Hoyt, you played a heck of a tournament. Can you talk about your impressions of the final table?
I was in great shape going into heads-up; I had my opponent on the ropes. I had him out-chipped - I had $1.4 million or so and I had him down to somewhere around $160,000 and I actually got impatient. I got impatient, trying to take him out quick, and the reason why is that for the last three days, he'd been a really erratic player - he's a good card player, but he'd been a real erratic player, and I knew that he was in the situation that he was going to have to start pushing.
So I actually got impatient and let him double up on me several times, and then on the final hand he moved all-in and I had to call. I moved in with the best hand and he caught up with me on the river and there's nothing we can do about that. I wish Chad all the luck in the world and I'm proud of him. He's done a good job and he deserves it. I actually thought I had him at the end. Actually, I did have him on tilt, but he just happened to wake up with a hand a few times there and he got doubled up on me.
Once he got doubled up on me then the tide turned, and I was in the situation where I had to start making moves. I saw some nice cards and I was ready to move and see if I could get my chips back. It didn't work, but I'm happy with my finish. The WSOP here in Indiana has put on a great show - everyone here has been super great. I've enjoyed playing and I'll be back.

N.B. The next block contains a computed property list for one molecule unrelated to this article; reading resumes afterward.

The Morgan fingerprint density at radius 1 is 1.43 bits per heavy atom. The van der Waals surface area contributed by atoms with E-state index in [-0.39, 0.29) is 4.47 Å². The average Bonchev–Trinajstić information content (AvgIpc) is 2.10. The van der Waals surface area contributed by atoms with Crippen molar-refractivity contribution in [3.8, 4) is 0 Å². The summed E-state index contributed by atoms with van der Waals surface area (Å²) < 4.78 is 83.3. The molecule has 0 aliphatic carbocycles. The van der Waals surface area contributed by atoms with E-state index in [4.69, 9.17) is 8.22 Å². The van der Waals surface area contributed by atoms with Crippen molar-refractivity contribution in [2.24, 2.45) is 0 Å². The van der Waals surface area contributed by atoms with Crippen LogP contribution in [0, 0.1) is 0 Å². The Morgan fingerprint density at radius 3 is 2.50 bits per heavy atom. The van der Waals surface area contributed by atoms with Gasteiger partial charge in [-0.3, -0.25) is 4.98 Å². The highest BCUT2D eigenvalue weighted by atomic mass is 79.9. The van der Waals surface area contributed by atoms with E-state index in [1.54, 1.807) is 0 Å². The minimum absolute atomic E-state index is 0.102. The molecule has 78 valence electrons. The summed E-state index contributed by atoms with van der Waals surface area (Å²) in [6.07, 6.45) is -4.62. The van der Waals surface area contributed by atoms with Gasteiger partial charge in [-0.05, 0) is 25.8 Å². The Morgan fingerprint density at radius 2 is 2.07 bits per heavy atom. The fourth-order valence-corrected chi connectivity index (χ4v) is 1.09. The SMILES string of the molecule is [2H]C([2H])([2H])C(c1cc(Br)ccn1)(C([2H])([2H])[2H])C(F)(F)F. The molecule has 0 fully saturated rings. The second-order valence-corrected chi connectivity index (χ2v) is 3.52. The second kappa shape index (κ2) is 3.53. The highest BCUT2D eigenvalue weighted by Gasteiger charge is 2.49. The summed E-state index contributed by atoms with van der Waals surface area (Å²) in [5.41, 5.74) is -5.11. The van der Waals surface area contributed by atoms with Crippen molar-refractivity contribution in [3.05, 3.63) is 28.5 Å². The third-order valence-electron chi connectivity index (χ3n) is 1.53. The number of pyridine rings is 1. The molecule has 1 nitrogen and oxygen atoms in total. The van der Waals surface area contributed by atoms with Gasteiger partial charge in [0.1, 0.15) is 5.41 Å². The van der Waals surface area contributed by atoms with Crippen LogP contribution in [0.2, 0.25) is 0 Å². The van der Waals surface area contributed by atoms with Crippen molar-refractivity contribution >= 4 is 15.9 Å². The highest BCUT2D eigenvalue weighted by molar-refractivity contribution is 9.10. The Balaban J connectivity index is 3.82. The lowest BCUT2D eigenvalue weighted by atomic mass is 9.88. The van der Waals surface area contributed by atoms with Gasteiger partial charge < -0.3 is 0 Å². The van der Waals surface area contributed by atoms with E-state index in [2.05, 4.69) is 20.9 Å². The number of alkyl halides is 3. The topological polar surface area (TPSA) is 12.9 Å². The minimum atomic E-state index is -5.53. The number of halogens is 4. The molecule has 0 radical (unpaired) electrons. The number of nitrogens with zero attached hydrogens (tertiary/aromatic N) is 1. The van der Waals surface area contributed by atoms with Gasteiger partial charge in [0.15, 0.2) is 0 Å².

You came into the day and played quite aggressively with the big stack and seemed to be pretty dominant. Was that something you'd planned on doing after Day 2?
Yes. Actually, I had set this up from yesterday with the guys who were at the final table with me. We'd played back and forth at several tables yesterday and we were all together for several hours, and I played really solid and tight and everyone knew that. When I moved into a pot I always had the best hand.
I was on the ropes last night and then I was in a situation where I was short-stacked and I looked at king-nine of spades and I led out with a nice bet in late position, and the big blind, which was a huge chip stack, had been putting pressure on all the short stacks.
And of course he puts me in and by that time I was pot committed. And he turns over ace-queen, and he hits his ace on the flop, so I'm down to 2%. And geez, it's the worst bad beat I've ever put on anyone - I caught runner-runner to make a set and double back up and just barely make it to the final table.
So coming into today I was seventh in chips, so I was kind of short stacked. I had some big stacks on my right and my left, and I knew the only way that I was going to win this thing, or even get second place, was if I changed gears today. I decided that I was either going to go home in ninth, or I was going to go home in first. And I changed gears, and it worked. I'm happy with my play, and I wish Chad lots of luck. He did a great job.
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For his first place win, Chad Batista walks away with $262,002, as well as a WSOPC ring and a seat in the $10,000 Main Event at the World Series of Poker in Las Vegas this summer. Hoyt Lance wins $137,471 for his second place finish, and says he plans to compete at the WSOP this summer as well. Both players played quite well in a tournament that featured some bizarre play, and both walk away fully deserving of their substantial paydays. Congratulations, fellas, and good luck building your poker careers!